being deployed in the border states of Zulia, Tachira,
Barinas, Apure, and Amazonas "to identify, track down, and
neutralize irregular groups that are trying to destabilize
our government." While stridently accusing the USG and
Colombia of seeking to undermine the Venezuelan government
(Ref A), Foreign Minister Nicholas Maduro stated that the
GBRV would "increase intelligence efforts" along the border,
as well as "continue strengthening our political and military
capacity... so that not even one U.S. soldier can set foot in
this country." Border tensions have heightened in recent
weeks in the aftermath of the killing in Tachira of ten
kidnapping victims alleged by the GBRV to be paramilitaries,
as well as the November 2 murder of two National Guard
officers at a Tachira checkpoint (Refs B and C). However, in
the three days since Carrizalez's announcement of the
National Guard "deployment," no significant movement of
forces has been observed, and a simple redeployment of forces
already based in the areas in question may constitute the
extent of the mobilization.

4. (SE) The recent events near the Colombian border and the
GBRV's reactions come at the same time that Chavez's
Bolivarian political project faces diminished popular support
due to deteriorating public services and a crime problem that
the GBRV has been unable to contain. Caracas-wide water

CARACAS 00001443 002 OF 002


rationing commenced on November 2, leaving entire
neighborhoods without water service for two days each week
for the foreseeable future. Diminished capacity to meet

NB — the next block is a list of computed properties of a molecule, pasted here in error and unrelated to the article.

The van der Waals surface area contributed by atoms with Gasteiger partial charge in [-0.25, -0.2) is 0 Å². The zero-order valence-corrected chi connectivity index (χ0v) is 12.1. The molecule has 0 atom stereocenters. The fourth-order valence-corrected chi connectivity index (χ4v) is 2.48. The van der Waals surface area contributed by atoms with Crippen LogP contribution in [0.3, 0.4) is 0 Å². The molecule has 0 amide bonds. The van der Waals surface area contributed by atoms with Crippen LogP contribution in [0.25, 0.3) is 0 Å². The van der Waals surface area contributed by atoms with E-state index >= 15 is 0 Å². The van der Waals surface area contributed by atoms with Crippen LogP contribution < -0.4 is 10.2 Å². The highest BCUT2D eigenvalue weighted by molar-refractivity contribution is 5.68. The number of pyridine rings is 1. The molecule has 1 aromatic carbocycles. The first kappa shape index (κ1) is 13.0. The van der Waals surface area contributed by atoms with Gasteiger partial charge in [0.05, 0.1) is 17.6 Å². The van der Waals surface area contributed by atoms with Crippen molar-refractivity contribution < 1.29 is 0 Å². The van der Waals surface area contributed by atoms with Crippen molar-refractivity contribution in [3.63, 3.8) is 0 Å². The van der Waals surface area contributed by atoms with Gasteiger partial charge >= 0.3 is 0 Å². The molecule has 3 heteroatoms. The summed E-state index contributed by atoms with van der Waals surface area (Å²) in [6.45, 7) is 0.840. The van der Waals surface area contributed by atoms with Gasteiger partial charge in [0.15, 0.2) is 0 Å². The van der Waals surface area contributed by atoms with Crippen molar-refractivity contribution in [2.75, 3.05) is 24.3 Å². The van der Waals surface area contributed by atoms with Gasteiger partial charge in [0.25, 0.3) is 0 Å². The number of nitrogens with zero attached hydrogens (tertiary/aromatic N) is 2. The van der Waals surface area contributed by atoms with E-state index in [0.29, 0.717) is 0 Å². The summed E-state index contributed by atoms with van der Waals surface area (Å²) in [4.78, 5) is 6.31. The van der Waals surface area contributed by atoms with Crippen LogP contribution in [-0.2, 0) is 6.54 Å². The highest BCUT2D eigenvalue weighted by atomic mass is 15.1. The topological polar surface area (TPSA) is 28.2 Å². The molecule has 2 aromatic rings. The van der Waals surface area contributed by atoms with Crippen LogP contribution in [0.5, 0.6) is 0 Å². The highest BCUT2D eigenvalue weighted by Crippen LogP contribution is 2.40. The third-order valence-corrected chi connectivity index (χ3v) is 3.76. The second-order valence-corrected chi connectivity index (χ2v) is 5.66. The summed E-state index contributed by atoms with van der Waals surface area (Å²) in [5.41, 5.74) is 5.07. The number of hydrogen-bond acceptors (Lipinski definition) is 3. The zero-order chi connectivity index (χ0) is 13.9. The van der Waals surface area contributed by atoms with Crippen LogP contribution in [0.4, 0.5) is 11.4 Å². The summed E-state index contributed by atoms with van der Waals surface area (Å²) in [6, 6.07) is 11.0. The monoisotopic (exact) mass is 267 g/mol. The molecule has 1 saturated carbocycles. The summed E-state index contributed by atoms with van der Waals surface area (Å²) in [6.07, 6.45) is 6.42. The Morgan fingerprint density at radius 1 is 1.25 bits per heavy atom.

electricity demand has led to frequent blackouts across the
country (Ref D). On November 8, local daily El Universal
reported that according to projections, the number of
homicides in Venezuela will grow by 48 percent between 2008
and 2009 -- from 13,129 in 2008 to an estimated 19,400 by the
end of 2009. Even among Chavez's traditional political
supporters, frustration about the lack of progress on such
issues has begun to set in (Ref E).

5. (SE) Comment: Coupled with these serious domestic
challenges and the recent violence in the border area,
Chavez's rhetoric suggests he is willing to run the risk of
-- and perhaps even sees opportunity in -- a low-level
military incident of some sort with Colombia. Such an
incident could have several potential benefits for Chavez: it
would help distract domestic and international critics; serve
to rally his followers around the flag; facilitate the
further militarization and centralization of Venezuelan
society; and create a more favorable security environment on
the Venezuelan side of the border for friendly Colombian
rebels (contact with whom he may still deny). It could even
serve as a possible pretext for postponing next year's AN
elections, should the political climate remain unfavorable.
Finally, he may see value in bloodying Colombia's nose as
talk of a possible third Uribe term continues, or of playing
the victim of a Colombia-originated incident. Chavez appears
to recognize the stiff internal political headwinds he
currently confronts, and the announcement last week that the
AN elections will take place on September 26 (Ref F) provides
him a timeline with which he can map out an electoral
strategy that minimizes the fallout from his government's
shortcomings.

6. (SE) Comment Continued: Post does not/not believe a
full-scale war with Colombia is looming or even conceivable
at this point. While Chavez is manipulating the DCA issue at
least in part to justify certain internal measures, some
local observers think that he really believes a
U.S.-Colombian move against him is possible -- or even in
train. If true, this belief could propel him to take reckless
actions both internally and/or abroad. End Comment.
DUDDY

=======================CABLE ENDS============================